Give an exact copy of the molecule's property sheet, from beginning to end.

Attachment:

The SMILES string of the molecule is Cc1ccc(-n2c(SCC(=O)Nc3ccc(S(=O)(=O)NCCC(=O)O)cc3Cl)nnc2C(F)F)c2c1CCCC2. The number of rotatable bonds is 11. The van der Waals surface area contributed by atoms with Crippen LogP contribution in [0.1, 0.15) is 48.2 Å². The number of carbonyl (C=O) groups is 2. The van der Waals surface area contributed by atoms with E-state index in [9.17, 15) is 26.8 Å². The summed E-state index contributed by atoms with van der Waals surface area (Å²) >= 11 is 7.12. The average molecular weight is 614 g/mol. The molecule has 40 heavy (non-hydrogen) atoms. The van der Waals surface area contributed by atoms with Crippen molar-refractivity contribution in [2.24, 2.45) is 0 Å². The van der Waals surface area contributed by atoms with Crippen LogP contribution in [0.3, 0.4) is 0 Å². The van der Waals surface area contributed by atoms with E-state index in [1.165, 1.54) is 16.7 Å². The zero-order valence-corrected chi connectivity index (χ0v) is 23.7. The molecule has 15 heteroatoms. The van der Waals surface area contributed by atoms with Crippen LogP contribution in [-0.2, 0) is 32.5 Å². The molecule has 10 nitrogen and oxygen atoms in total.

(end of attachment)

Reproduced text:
The SMILES string of the molecule is Cc1ccc(-n2c(SCC(=O)Nc3ccc(S(=O)(=O)NCCC(=O)O)cc3Cl)nnc2C(F)F)c2c1CCCC2. The number of rotatable bonds is 11. The van der Waals surface area contributed by atoms with Crippen LogP contribution in [0.1, 0.15) is 48.2 Å². The number of carbonyl (C=O) groups is 2. The van der Waals surface area contributed by atoms with E-state index in [9.17, 15) is 26.8 Å². The summed E-state index contributed by atoms with van der Waals surface area (Å²) >= 11 is 7.12. The average molecular weight is 614 g/mol. The molecule has 40 heavy (non-hydrogen) atoms. The van der Waals surface area contributed by atoms with Crippen molar-refractivity contribution in [2.24, 2.45) is 0 Å². The van der Waals surface area contributed by atoms with Crippen LogP contribution in [0.3, 0.4) is 0 Å². The van der Waals surface area contributed by atoms with E-state index in [1.165, 1.54) is 16.7 Å². The zero-order valence-corrected chi connectivity index (χ0v) is 23.7. The molecule has 15 heteroatoms. The van der Waals surface area contributed by atoms with Crippen LogP contribution in [-0.2, 0) is 32.5 Å². The molecule has 10 nitrogen and oxygen atoms in total.